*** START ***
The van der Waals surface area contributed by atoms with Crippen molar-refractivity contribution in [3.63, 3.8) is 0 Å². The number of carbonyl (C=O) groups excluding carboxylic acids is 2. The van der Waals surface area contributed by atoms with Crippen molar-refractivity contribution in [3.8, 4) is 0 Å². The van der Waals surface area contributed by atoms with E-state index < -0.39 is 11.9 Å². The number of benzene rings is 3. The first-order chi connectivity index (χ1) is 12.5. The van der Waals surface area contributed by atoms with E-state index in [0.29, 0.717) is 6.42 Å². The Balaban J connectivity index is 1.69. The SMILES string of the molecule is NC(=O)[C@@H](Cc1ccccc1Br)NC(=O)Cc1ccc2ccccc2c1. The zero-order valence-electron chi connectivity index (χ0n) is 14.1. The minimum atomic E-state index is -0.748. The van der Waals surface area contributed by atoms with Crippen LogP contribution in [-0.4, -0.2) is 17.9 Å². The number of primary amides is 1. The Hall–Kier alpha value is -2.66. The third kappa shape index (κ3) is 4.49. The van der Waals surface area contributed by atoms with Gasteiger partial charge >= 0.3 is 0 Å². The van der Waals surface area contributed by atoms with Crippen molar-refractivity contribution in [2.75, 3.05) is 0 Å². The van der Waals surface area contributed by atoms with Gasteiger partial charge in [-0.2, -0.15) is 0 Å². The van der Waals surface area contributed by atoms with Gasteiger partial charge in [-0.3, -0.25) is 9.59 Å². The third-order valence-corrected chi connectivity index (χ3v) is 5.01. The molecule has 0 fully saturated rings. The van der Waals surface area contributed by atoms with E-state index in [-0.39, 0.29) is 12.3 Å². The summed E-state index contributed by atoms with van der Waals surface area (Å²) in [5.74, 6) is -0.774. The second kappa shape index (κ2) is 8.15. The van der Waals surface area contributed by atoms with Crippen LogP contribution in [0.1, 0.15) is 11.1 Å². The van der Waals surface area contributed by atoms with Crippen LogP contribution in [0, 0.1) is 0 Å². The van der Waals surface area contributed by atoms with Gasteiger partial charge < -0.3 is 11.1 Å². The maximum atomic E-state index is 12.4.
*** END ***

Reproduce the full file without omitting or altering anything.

The van der Waals surface area contributed by atoms with Crippen molar-refractivity contribution in [3.63, 3.8) is 0 Å². The number of carbonyl (C=O) groups excluding carboxylic acids is 2. The van der Waals surface area contributed by atoms with Crippen molar-refractivity contribution in [3.8, 4) is 0 Å². The van der Waals surface area contributed by atoms with E-state index < -0.39 is 11.9 Å². The number of benzene rings is 3. The first-order chi connectivity index (χ1) is 12.5. The van der Waals surface area contributed by atoms with E-state index in [0.29, 0.717) is 6.42 Å². The Balaban J connectivity index is 1.69. The SMILES string of the molecule is NC(=O)[C@@H](Cc1ccccc1Br)NC(=O)Cc1ccc2ccccc2c1. The zero-order valence-electron chi connectivity index (χ0n) is 14.1. The minimum atomic E-state index is -0.748. The van der Waals surface area contributed by atoms with Crippen LogP contribution in [-0.4, -0.2) is 17.9 Å². The number of primary amides is 1. The Hall–Kier alpha value is -2.66. The third kappa shape index (κ3) is 4.49. The van der Waals surface area contributed by atoms with Gasteiger partial charge >= 0.3 is 0 Å². The van der Waals surface area contributed by atoms with Crippen molar-refractivity contribution in [2.75, 3.05) is 0 Å². The van der Waals surface area contributed by atoms with Gasteiger partial charge in [-0.2, -0.15) is 0 Å². The van der Waals surface area contributed by atoms with Gasteiger partial charge in [-0.3, -0.25) is 9.59 Å². The third-order valence-corrected chi connectivity index (χ3v) is 5.01. The molecule has 0 fully saturated rings. The van der Waals surface area contributed by atoms with E-state index in [-0.39, 0.29) is 12.3 Å². The summed E-state index contributed by atoms with van der Waals surface area (Å²) in [5.74, 6) is -0.774. The second kappa shape index (κ2) is 8.15. The van der Waals surface area contributed by atoms with Crippen LogP contribution in [0.1, 0.15) is 11.1 Å². The van der Waals surface area contributed by atoms with Crippen LogP contribution in [0, 0.1) is 0 Å². The van der Waals surface area contributed by atoms with Gasteiger partial charge < -0.3 is 11.1 Å². The maximum atomic E-state index is 12.4.